This morning brought a reminder that it was twenty years ago that I opened up an account on LiveJournal. For about four years, “LJ” was my home on the web. It was where I wrote MANY articles, connected with people across their journals, and started interacting with a few people with whom I am still in touch today.
My journal site is still there today, with a much younger photo of me (I still had brown hair!), but my last entry was 11 years ago in April 2013, and that was just an update to a post four years earlier in April 2009 saying where people could find my writing. I haven’t really written there for most of 16 years… since back in 2008.
In those early days in the mid-2000s, LJ was a vibrant, social place to be. There were no advertisements and it was one of those amazing places of creativity during that time. Strong communities were built and thrived. Many of the ways we started interacting there (ex. “friends”) would carry over into later services.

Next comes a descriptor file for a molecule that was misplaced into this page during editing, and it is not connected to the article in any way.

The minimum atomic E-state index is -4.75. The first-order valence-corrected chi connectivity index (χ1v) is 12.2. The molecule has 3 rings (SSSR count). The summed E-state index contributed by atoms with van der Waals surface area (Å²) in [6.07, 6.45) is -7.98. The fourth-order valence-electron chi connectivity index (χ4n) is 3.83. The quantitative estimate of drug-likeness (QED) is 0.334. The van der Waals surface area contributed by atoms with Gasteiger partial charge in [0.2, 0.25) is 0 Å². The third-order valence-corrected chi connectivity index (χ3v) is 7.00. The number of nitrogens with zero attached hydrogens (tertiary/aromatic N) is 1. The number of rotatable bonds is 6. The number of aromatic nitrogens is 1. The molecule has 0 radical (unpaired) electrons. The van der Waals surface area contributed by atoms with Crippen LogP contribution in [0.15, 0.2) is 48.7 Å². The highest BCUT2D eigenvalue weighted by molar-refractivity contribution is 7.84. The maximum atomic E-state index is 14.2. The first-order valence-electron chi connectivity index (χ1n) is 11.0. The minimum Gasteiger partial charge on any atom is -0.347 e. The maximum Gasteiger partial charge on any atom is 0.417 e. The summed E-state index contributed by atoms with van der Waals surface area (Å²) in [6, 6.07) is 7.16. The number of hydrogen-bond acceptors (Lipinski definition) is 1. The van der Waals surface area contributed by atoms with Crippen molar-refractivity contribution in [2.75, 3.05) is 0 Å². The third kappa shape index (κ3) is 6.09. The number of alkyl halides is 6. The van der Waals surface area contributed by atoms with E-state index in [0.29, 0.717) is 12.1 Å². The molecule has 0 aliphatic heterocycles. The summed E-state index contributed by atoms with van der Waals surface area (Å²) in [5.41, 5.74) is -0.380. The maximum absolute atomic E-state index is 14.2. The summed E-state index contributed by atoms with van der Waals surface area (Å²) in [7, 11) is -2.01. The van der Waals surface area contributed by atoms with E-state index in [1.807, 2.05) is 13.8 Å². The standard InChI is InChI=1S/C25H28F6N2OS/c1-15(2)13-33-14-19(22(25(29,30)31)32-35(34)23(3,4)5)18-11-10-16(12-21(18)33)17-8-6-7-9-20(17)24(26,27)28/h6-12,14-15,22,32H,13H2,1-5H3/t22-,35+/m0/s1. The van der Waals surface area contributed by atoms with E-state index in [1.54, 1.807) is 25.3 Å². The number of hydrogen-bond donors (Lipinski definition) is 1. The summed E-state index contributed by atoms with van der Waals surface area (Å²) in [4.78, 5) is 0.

Wikipedia outlines some of what happened after that… Brad Fitzpatrick sold the site to SixApart and I think they understandably wanted to figure out how to turn it into a business. But then in 2007 it was sold to a Russian media company… and things changed more and more after that. (Viewing my site today I am amused to see some of the ads displayed to me having Cyrillic text.)
In my own case, I’d started to branch out. Those were the glory days of “blogging” as a thing, and at the end of 2005 I’d launched first Disruptive Telephony and then Disruptive Conversations as places where I very prolifically wrote on different topics. I continued to use LJ as a place for “personal” blogging… up until I decided to start up the site you are reading this article on.
Still, for a few years, it was my home on the Web - and I’m grateful for the time that I was there!